Joseph Balsamo is a multitasker. But not in the manner you'd expect from a musician like him. It's not that he can sing and play the guitar - which he can - but if you drop him a line on a Friday afternoon and he's painting the inside of a house to prepare for new renters, he'll gladly pick up the phone. But that doesn't mean he'll stop painting.
Over the next half-hour, as he applies a layer of interior paint to the walls of his home, Balsamo talks by way of a hands-free device about his music career and Box Car Stringband, the dirty blues and rockabilly duo-turned-trio that is quickly making strides as one of the area's most engaging live rock shows. While Balsamo, a longtime blues fan, has played for a while as a solo act in local bars and cafes, its with Box Car that his songs really take off.
But the initial concept of Box Car is hardly the sort of hard-driving blues-rock you'll hear on the night of Thursday, May 12, at McMenamins. When Balsamo and stand-up bassist Casey Cathcart separately answered an online ad seeking members for a new group, the posting actually asked for people interested in starting a jug band.
"It became apparent really quick that we weren't going to have a jug band," says the 33-year-old Balsamo, who has spent nearly a decade working with teenagers and young adults in wilderness therapy programs. Now, with his current job coming to a close, Balsamo is devoting more time to his music and is preparing for Box Car's first album, which will be released later this summer.
While the jug band never materialized, what did come to fruition is a firestorm of rough-and-tumble blues-inspired indie rock that seemed nearly impossible for merely Balsamo's electric guitar and fuzzy vocals and Cathcart's thumping bass to be churning out. Now, the band has added Sean Garvin, who also plays in Bend pop-punk band Tuck and Roll, to play the drum kit, further escalating the power of a sound that, had it not been for the emergence of a couple hit-making bands in the last few years, might still be considered obscure.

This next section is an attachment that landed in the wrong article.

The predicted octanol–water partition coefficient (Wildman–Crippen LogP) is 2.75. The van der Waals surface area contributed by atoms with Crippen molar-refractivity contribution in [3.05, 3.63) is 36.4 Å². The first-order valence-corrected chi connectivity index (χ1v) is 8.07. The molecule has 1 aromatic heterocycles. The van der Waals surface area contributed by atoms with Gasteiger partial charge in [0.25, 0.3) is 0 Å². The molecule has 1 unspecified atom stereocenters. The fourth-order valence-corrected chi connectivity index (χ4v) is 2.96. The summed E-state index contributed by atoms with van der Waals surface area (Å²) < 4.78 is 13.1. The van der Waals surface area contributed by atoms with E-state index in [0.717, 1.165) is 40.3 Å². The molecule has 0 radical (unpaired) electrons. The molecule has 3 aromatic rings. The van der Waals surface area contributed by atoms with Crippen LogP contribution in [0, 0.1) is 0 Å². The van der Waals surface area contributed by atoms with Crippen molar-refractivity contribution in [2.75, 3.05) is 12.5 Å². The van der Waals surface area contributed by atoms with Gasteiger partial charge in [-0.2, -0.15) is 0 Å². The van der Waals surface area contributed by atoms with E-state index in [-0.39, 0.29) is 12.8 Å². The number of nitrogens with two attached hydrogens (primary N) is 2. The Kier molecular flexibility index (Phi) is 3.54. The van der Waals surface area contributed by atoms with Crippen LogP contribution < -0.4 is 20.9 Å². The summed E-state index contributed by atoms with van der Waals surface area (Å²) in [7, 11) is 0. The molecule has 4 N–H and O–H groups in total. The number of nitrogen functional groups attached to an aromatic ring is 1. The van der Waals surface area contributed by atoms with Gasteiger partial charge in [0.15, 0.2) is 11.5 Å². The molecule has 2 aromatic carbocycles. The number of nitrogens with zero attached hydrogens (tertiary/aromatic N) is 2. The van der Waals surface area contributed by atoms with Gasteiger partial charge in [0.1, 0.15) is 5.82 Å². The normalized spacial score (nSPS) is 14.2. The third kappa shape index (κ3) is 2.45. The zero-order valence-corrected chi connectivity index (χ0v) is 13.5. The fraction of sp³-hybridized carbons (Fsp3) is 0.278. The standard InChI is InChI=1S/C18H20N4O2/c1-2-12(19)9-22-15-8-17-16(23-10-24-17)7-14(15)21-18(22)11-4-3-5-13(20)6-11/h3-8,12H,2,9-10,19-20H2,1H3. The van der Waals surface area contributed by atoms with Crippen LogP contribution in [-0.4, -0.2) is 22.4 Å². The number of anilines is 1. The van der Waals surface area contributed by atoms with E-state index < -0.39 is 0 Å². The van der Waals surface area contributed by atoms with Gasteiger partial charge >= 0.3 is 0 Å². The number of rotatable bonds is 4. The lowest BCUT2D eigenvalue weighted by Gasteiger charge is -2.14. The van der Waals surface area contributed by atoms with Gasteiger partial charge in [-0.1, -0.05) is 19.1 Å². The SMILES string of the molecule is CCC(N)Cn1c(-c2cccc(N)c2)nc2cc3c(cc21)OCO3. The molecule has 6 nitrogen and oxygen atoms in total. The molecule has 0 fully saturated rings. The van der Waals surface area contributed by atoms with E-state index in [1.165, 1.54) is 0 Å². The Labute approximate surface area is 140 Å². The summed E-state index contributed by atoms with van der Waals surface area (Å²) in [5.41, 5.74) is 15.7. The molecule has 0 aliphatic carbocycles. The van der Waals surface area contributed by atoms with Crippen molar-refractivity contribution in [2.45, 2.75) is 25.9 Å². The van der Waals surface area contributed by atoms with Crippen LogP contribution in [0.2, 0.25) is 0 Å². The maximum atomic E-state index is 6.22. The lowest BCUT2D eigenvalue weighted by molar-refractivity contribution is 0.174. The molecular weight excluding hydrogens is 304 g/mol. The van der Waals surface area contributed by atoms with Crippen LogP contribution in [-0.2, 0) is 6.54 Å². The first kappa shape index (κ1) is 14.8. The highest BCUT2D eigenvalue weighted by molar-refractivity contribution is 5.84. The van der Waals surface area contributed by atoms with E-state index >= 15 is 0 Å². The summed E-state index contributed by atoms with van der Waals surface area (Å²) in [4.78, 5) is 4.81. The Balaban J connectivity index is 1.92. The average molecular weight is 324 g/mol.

"Thank God for Jack White and The Black Keys who married those styles together," says Balsamo, referring to the relatively recent appearance of blues-tinged rock music that the two aforementioned bands have brought into the mainstream, inspiring acts like Box Car.
But the blues is nothing new to Balsamo, who grew up outside of Chicago, a region well known for its exceptional blues scene. From a young age, he was inspired by blues sounds.
"I grew up listening to the '50s radio station because my dad was a rock and roller. The progression for me was listening to the oldies channel and then hearing the blues in all that and realizing I really liked it," says Balsamo.
When he was 17, Balsamo bought a piece of crap guitar on layaway. He took lessons for a while, but soon lost interest, opting rather to learn the instrument on his own and spent the next several years not seriously diving into the instrument, but playing with friends around campfires. During his college days at Southern Illinois University, Balsamo's blues education continued.
"I started out with Muddy Waters and then started following the path down to the Delta and all of those sounds," says Balsamo.
Box Car Stringband isn't playing a Muddy Waters brand of blues. Their sound, especially now with the addition of Garvin on the drums, is very much rock and roll. Those who've come to love Portland's bizarro blues-rock duo Hillstomp, a band that's caught on quite well in Bend over the years, can identify with what Box Car is doing... even if they might not be able to come up with a description as smooth as what Balsamo is able to conjure.
"We take that blues and old-time music influence, but then we add in some Elvis Presley and then some Reverend Horton Heat and a few other things," says Balsamo.
It's tough to come up with a description of one's own music, but Balsamo is able to do it. The only question is - how did that paint job turn out?
Box Car Stringband
7pm Thursday, May 12. McMenamins Old St. Francis School, 700 NW Bond St. Free. All ages.